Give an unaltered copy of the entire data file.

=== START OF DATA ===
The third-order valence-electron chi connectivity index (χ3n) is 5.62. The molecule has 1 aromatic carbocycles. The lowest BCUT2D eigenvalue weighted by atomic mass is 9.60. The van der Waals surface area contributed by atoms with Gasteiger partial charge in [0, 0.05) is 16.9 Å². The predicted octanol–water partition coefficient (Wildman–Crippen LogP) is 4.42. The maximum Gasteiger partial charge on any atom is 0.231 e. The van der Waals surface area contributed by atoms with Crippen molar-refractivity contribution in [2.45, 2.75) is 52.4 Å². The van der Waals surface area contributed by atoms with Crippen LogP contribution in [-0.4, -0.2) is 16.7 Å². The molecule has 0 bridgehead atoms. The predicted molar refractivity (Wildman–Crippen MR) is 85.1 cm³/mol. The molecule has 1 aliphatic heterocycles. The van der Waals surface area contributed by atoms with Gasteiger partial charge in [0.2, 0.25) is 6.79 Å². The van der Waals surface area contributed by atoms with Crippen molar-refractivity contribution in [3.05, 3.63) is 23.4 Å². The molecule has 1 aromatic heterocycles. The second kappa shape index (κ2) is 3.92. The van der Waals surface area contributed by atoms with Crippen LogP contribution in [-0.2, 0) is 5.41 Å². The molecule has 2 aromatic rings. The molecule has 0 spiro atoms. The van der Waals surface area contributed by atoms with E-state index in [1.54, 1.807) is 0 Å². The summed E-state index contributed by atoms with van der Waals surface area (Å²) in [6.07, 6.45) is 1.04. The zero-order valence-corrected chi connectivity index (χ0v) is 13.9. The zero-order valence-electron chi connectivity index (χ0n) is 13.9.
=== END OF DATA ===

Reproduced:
The third-order valence-electron chi connectivity index (χ3n) is 5.62. The molecule has 1 aromatic carbocycles. The lowest BCUT2D eigenvalue weighted by atomic mass is 9.60. The van der Waals surface area contributed by atoms with Gasteiger partial charge in [0, 0.05) is 16.9 Å². The predicted octanol–water partition coefficient (Wildman–Crippen LogP) is 4.42. The maximum Gasteiger partial charge on any atom is 0.231 e. The van der Waals surface area contributed by atoms with Crippen molar-refractivity contribution in [2.45, 2.75) is 52.4 Å². The van der Waals surface area contributed by atoms with Crippen LogP contribution in [-0.4, -0.2) is 16.7 Å². The molecule has 0 bridgehead atoms. The predicted molar refractivity (Wildman–Crippen MR) is 85.1 cm³/mol. The molecule has 1 aliphatic heterocycles. The van der Waals surface area contributed by atoms with Gasteiger partial charge in [0.2, 0.25) is 6.79 Å². The van der Waals surface area contributed by atoms with Crippen molar-refractivity contribution in [3.05, 3.63) is 23.4 Å². The molecule has 1 aromatic heterocycles. The second kappa shape index (κ2) is 3.92. The van der Waals surface area contributed by atoms with Crippen LogP contribution in [-0.2, 0) is 5.41 Å². The molecule has 2 aromatic rings. The molecule has 0 spiro atoms. The van der Waals surface area contributed by atoms with E-state index in [1.54, 1.807) is 0 Å². The summed E-state index contributed by atoms with van der Waals surface area (Å²) in [6.07, 6.45) is 1.04. The zero-order valence-corrected chi connectivity index (χ0v) is 13.9. The zero-order valence-electron chi connectivity index (χ0n) is 13.9.